|Ferry ride to Don Khong|
Since we were getting awfully close to the Cambodian border, and border crossings are often stressful, and the Cambodian borders are notorious for the corruption, we decided to stop in the Four Thousand Islands region of Laos for some forced relaxation.
We rode south from Pakse (it wasn't a bad little ride), and followed the signs to the vehicle ferry dock. Colin rode down the steep, sand path to the river to make sure we were in the right place and negotiated a price with the boatman, leaving me at the top, then gave me the thumbs up to ride on down. The ferries here are two or three wooden boat hulls, connected somehow, with a wood platform and awning on top. The boatman placed a wood ramp between the boat and the sand, and Colin rode up and onto the boat. I don't like doing things like this, because once on the boat, there's no rail, no lip, no nothing to stop me from riding onto and directly off of the opposite side except for me. After a brief pause for a self pep talk, I revved the motor, rode up the questionable ramp, onto the boat, and stopped in just the right spot. Off we went on the short ride across the river. Once we reached the island of Don Khong on other side, the boatman pulled the boat up to the shore, put down the ramp, and off we went.
|Four Thousand Islands region of Laos|
We rode to the small village of Muang Khong, where I scored a second-floor room which exited onto a very comfortable, wide verandah with a beautiful view overlooking the river. It was a perfect place to read a book and relax, which is what we were bound and determined to do for a couple of days. Once we were settled, we found a small cafe on the riverfront for lunch and watched fishermen cast their nets.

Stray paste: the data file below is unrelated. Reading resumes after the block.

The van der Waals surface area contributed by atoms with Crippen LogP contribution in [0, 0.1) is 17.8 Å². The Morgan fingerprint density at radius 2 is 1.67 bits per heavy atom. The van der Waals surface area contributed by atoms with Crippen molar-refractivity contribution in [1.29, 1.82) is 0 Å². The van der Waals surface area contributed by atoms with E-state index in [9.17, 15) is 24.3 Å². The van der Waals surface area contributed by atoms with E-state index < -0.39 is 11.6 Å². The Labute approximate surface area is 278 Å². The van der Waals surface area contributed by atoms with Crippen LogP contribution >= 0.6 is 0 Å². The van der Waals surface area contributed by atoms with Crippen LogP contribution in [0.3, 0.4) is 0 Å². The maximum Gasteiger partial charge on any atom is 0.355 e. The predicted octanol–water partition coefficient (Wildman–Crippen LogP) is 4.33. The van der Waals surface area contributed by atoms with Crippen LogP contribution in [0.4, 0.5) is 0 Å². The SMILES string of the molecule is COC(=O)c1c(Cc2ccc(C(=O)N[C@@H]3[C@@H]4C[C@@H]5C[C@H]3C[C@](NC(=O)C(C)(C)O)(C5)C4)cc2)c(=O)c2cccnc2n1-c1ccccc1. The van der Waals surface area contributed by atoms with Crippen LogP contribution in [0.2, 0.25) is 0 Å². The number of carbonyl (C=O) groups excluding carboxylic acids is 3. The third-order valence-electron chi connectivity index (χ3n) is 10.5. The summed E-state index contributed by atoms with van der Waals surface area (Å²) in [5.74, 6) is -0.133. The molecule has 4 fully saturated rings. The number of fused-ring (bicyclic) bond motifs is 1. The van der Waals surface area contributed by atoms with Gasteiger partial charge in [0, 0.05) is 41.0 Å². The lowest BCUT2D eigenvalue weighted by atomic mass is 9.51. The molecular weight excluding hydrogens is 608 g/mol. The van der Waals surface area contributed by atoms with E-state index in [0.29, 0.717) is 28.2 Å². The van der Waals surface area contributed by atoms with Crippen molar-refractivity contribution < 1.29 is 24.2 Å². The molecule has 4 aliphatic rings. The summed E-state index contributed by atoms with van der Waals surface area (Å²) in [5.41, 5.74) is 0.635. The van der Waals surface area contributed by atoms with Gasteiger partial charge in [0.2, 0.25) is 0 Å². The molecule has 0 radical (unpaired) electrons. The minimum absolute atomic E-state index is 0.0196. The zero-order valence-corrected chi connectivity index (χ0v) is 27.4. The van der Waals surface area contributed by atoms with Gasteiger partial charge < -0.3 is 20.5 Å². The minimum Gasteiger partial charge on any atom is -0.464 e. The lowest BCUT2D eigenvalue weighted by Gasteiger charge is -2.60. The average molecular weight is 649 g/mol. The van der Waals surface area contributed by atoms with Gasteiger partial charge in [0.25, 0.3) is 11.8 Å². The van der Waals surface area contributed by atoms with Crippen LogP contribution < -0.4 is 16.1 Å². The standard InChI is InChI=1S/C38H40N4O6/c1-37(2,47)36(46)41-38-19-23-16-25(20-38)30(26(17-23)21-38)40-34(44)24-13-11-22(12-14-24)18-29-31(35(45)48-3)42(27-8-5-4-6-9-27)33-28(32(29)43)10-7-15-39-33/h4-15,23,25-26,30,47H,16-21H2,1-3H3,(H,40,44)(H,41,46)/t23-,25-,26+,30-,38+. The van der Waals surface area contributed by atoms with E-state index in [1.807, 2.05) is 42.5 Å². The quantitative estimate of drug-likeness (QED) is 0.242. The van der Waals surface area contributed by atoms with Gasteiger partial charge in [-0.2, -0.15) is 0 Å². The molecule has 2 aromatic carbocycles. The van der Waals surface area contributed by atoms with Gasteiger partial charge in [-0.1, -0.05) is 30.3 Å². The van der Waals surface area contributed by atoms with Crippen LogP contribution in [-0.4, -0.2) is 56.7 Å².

It was another stupefyingly hot day, so we went back to cool off in the A/C for a while before going out again for a walk. We stopped in to see the pretty, old Wat that was located on the edge of “town” and then went back to the guesthouse to sit on the balcony and do some reading. We plan to spend our time on Don Khong doing as little as possible, and today was a good start.
Later in the evening, we walked across the street to our guesthouse's restaurant on the river's edge. We enjoyed a Beer Lao while we waited for our meals to arrive and were treated to a bizarre spectacle swirling around the overhead lights. Since the sun was going down when we arrived, they switched on the overhead lights, and almost immediately, they were surrounded by a whirlwind of thousands and thousands of small, white moth-like insects. For the next 15 minutes or so, these bugs created a small tornado around each of the lights. More bizarre, was that after a few minutes the bugs began to fall out of the air and died shortly after landing. The waiter asked if we wanted to move inside the main building, but we declined since this was pretty fascinating to see. Most of the activity had “died” down (literally, they were falling out of the air and onto the table, into our glasses) before our meal arrived, so we were able to eat in relative peace. Before heading up to the room, we grabbed a couple more Beer Lao and continued with our reading.
|Unbelievably beautiful sunset|